Associated Cultures: Cheyenne
The report evaluates of the Cheyenne skeletal remains in the physical anthropology collections of the National Museum of Natural History (NMNH), Smithsonian Institution, for repatriation under the National Museum of the American Indian Act (Public Law 101-185). It provides a summary of documentation for human remains which unverified Museum records indicated were Cheyenne. The document serves as the basis for a reevaluation of those records and a determination of the origin and cultural affiliation of the remains in accordance with the law. The remains are grouped into categories reflecting the quality of the evidence available for their identification and recommendations are made for the disposition of those remains culturally affiliated with contemporary Cheyenne tribal groups.
The Cheyenne case was initiated within the Repatriation Office (RO) of the NMNH in response to a set of requests for repatriation from two different groups within the Cheyenne and Arapaho Tribes of Oklahoma between August of 1989 and October of 1991. Both requests called for the return of human remains collected by the U.S. Army following the massacre of Cheyenne Indians at Sand Creek, Colorado Territory, November 29, 1864.
Following their collection by Army surgeons in the western territories during the 19th century Native American remains were regularly shipped form territorial forts to the Army Medical Museum (AMM) in Washington, D.C. for study. In 1898, and again in 1904, Native American remains, with the exception of those of surgical interest, were transferred to the NMNH. Since that time they have been cared for as part of the Museum's physical anthropology collections.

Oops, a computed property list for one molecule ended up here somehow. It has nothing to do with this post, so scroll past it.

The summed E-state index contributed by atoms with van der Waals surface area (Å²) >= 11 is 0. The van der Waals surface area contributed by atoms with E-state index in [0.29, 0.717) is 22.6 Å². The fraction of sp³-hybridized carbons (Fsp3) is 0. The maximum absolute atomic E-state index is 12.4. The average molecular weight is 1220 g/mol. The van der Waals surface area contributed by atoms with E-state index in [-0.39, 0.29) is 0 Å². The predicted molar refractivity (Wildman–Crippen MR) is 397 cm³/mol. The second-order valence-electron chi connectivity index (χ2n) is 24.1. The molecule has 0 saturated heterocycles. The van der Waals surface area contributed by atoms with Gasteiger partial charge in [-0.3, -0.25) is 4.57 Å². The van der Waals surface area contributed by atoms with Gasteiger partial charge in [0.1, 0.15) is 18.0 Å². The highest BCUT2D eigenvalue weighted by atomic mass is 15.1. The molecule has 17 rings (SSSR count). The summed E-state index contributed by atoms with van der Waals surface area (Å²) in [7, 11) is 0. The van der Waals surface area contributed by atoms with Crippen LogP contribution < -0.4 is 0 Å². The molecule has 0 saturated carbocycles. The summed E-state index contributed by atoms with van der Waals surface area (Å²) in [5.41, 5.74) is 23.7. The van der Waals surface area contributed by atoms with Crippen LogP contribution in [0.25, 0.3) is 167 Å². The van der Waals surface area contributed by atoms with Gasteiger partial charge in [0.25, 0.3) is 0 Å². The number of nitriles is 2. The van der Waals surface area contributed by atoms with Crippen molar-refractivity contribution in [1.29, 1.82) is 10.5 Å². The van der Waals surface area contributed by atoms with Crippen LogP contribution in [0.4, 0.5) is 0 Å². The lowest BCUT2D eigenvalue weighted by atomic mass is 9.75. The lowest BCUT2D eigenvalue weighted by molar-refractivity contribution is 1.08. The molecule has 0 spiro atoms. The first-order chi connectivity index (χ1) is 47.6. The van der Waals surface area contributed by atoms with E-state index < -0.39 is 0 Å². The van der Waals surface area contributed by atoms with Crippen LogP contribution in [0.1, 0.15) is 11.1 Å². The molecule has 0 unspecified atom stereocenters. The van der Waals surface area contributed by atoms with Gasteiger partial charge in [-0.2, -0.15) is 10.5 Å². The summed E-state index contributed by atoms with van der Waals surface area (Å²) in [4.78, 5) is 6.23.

Documentation of the Cheyenne remains from Sand Creek was combined with an evaluation of all remains designated Cheyenne in the collections as part of the inventory process mandated by PL 101-185.
A complete review of the accession and other documents available for the Cheyenne skeletal remains curated by the Smithsonian revealed that they fell into one of five categories of cultural affiliation to the contemporary Cheyenne. The categories included: DEFINITE Cheyenne, PROBABLE Cheyenne, POSSIBLE Cheyenne, UNCERTAIN, and UNKNOWN.
In addition, the RO recommended that the Museum hold in public trust the remains of an additional five individuals inaccurately designated in the Museum records as "Cheyenne" but which fall into the categories of UNCERTAIN (4) and UNKNOWN (1) cultural affiliation on the basis of a detailed examination of documentary and other historical sources.
Individuals designated in Museum records as " Cheyenne " (DEFINITE, PROBABLE, and POSSIBLE) cultural affiliation were returned to the appropriate tribal authorities under PL 101-185. Skeletal remains held by the National Museum of Health and Medicine and related to the NMNH Cheyenne skeletal remains by AMM accession were returned to the Cheyenne under a cooperative agreement between the two museums.
The skeletal remains of 14 individuals affiliated with the Cheyenne were returned to the Southern Cheyenne and Arapaho Tribes of Oklahoma in 1993. The remains of 17 individuals were returned to the Northern Cheyenne in 1993.
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